10 Reasons Why Self-Published Books Don’t Sell – and What You Can Do to Ensure Yours DOES

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Screen Shot 2013-05-12 at 10.10.09 PMOne of the biggest complaints I hear from self-published authors who found The Ultimate Book Coach after they published their books is, “My book isn’t selling. Can you help me?”

And 99.9% of the time when I look at their book on Amazon or their website, I can name several reasons why they’re having problems selling their books.

Here are 10 reasons why their self-published books don’t sell, and what you can do to make sure yours does.

1. Obscure subject—Books that do well are those in a popular niche. If you do an Amazon search and find hundreds of books in your niche, that’s a good sign. It doesn’t mean that niche is over-populated, it means that niche is hopping. Think of the diet and food industry. More diet books are being published every day, and they still continue to sell.

If you want to tell your personal story, ensure its success by tying your story into how-to steps your reader can take to change his or her life.For example, if you’re writing your story about surviving cancer, focus on a specific type of cancer (narrow your niche) and specifically tell readers how they can get the same results you did and how you got through it.

2. Poorly edited—Sure your close friends and family will buy your book to support you, but all it takes is one nasty Amazon review from a reader outside your circle to dampen your overall sales. If you have a list of devout followers who hang on your every word, you can get them to give your book five stars on Amazon. However, be careful as too many five-star reviews paired with a lot of bad one- and two-star reviews will tell the truth that your book is poorly edited.

Ensure your book’s content is clean and professionally edited by a book industry expert, and you’ll go a long way toward satisfying your readers and getting complete strangers to sell your book for you by recommending it to their friends.

3. Poorly written—Let’s face it, some books are badly written to begin with. Hiring a professional editor can help, but I’ve read some books that are nothing short of one sales letter after another trying to get me to purchase the author’s or the authors’ friends’ stuff. Affiliate links and recommending programs is fine in a book, it’s even a good tactic for increasing residual income.

But you can really tick off your readers if your advertising copy outweighs your knowledgeable step-by-steps. Ticked off readers leave nasty reviews. Do yourself a favor, and make your book more saleable by delivering solid benefits to the reader, not just trying to sell them more crap. Think of your recommendations for products and services as the icing on your content’s cake.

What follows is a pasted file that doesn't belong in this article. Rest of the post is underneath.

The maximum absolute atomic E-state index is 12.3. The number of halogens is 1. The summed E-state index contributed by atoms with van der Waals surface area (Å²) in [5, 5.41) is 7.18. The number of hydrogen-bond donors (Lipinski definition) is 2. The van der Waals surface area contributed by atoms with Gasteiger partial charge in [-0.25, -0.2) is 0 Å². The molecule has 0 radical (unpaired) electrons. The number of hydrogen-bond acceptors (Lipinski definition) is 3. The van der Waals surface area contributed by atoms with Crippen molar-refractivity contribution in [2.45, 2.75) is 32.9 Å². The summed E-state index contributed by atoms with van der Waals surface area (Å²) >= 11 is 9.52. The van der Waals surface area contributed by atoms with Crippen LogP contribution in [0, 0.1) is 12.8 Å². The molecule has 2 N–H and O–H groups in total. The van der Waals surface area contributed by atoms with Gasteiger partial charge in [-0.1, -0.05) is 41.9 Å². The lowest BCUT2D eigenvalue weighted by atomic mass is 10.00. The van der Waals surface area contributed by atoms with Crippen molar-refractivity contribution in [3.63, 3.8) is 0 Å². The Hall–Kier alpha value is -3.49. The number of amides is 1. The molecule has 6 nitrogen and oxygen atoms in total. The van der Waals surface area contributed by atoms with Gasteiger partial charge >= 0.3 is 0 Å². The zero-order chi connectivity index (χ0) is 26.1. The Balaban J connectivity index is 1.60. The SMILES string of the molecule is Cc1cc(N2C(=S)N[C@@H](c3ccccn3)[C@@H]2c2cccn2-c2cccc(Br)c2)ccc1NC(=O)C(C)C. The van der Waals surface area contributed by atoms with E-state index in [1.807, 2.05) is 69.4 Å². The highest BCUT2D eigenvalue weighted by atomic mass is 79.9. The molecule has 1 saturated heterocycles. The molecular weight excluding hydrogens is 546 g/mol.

4. Unprofessional cover design—It’s been proven that a clean, professional, easy-to-read cover sells more books. Initially when self-publishing through vanity publishers started becoming popular in the early 2000s, these books had a bad reputation due to the other reasons in this article, but primarily due to poor cover design. Having studied cover design for over 10 years, I can spot a horrible template cover vs. one done by a graphic designer vs. a professionally designed cover by someone who specializes in book cover design.

And believe me when I tell you, your readers will know the difference as well. A good cover has a lot of elements that draw the reader in to click, learn more about your book and buy it. If you can only outsource one step of your book’s production, hire a professional book cover designer. You won’t regret it!

5. Bad interior design—Microsoft Word or Adobe InDesign? There’s a reason book layout software exists. And there’s a big reason why traditional publishers use this software. MS Word is not a page layout program. This is one of the primary reasons self-published books get poor reviews or fail to sell, because books formatted in MS Word scream, “Look at me! I’m self-published!”

A professional book layout designer understands the need for different spacing in the margins, paragraph styles, bulleted lists and the importance of other styles staying consistent.

A huge indication a book is self-published using MS Word is if blank pages still have the header and footer printed on them. Especially if you want your book to bring you new clients, this screams, “I did this cheap to save money.” And your client will read, “I cut corners when I coach you or work on your projects.” With money harder to come by, people are more willing to pay more for a higher quality than waste money cutting corners that should never be cut.

6. Yucky formatting—In the world of eBooks, formatting is key. Bad spacing, words appearing at random, graphics overlaying text, whole chapters bolded and italicized… You name it, it could go wrong in eBook formatting.